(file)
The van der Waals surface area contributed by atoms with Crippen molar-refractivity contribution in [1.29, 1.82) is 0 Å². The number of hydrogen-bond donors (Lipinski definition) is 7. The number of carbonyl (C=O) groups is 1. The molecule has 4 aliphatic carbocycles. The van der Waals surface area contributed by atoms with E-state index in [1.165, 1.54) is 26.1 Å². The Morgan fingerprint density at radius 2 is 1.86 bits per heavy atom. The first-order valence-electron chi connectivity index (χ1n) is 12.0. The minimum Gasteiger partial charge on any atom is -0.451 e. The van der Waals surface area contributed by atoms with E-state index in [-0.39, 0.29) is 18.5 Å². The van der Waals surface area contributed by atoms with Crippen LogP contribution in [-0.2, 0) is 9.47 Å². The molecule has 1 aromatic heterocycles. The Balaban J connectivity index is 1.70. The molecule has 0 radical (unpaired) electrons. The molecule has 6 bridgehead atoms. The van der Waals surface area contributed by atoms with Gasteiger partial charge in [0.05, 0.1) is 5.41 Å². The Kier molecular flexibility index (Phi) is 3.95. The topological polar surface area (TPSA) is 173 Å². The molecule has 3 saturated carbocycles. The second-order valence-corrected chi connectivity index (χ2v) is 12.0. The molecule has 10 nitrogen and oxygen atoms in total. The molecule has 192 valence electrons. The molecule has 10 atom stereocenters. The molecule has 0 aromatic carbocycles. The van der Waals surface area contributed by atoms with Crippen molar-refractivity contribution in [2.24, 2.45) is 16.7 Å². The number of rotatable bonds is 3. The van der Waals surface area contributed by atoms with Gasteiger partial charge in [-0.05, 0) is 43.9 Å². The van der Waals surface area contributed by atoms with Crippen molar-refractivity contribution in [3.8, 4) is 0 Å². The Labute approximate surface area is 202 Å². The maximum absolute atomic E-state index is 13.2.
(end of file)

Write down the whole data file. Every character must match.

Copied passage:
The van der Waals surface area contributed by atoms with Crippen molar-refractivity contribution in [1.29, 1.82) is 0 Å². The number of hydrogen-bond donors (Lipinski definition) is 7. The number of carbonyl (C=O) groups is 1. The molecule has 4 aliphatic carbocycles. The van der Waals surface area contributed by atoms with E-state index in [1.165, 1.54) is 26.1 Å². The Morgan fingerprint density at radius 2 is 1.86 bits per heavy atom. The first-order valence-electron chi connectivity index (χ1n) is 12.0. The minimum Gasteiger partial charge on any atom is -0.451 e. The van der Waals surface area contributed by atoms with E-state index in [-0.39, 0.29) is 18.5 Å². The van der Waals surface area contributed by atoms with Crippen LogP contribution in [-0.2, 0) is 9.47 Å². The molecule has 1 aromatic heterocycles. The Balaban J connectivity index is 1.70. The molecule has 0 radical (unpaired) electrons. The molecule has 6 bridgehead atoms. The van der Waals surface area contributed by atoms with Gasteiger partial charge in [0.05, 0.1) is 5.41 Å². The Kier molecular flexibility index (Phi) is 3.95. The topological polar surface area (TPSA) is 173 Å². The molecule has 3 saturated carbocycles. The second-order valence-corrected chi connectivity index (χ2v) is 12.0. The molecule has 10 nitrogen and oxygen atoms in total. The molecule has 192 valence electrons. The molecule has 10 atom stereocenters. The molecule has 0 aromatic carbocycles. The van der Waals surface area contributed by atoms with Crippen molar-refractivity contribution in [2.24, 2.45) is 16.7 Å². The number of rotatable bonds is 3. The van der Waals surface area contributed by atoms with Gasteiger partial charge in [-0.05, 0) is 43.9 Å². The van der Waals surface area contributed by atoms with Crippen molar-refractivity contribution in [3.8, 4) is 0 Å². The Labute approximate surface area is 202 Å². The maximum absolute atomic E-state index is 13.2.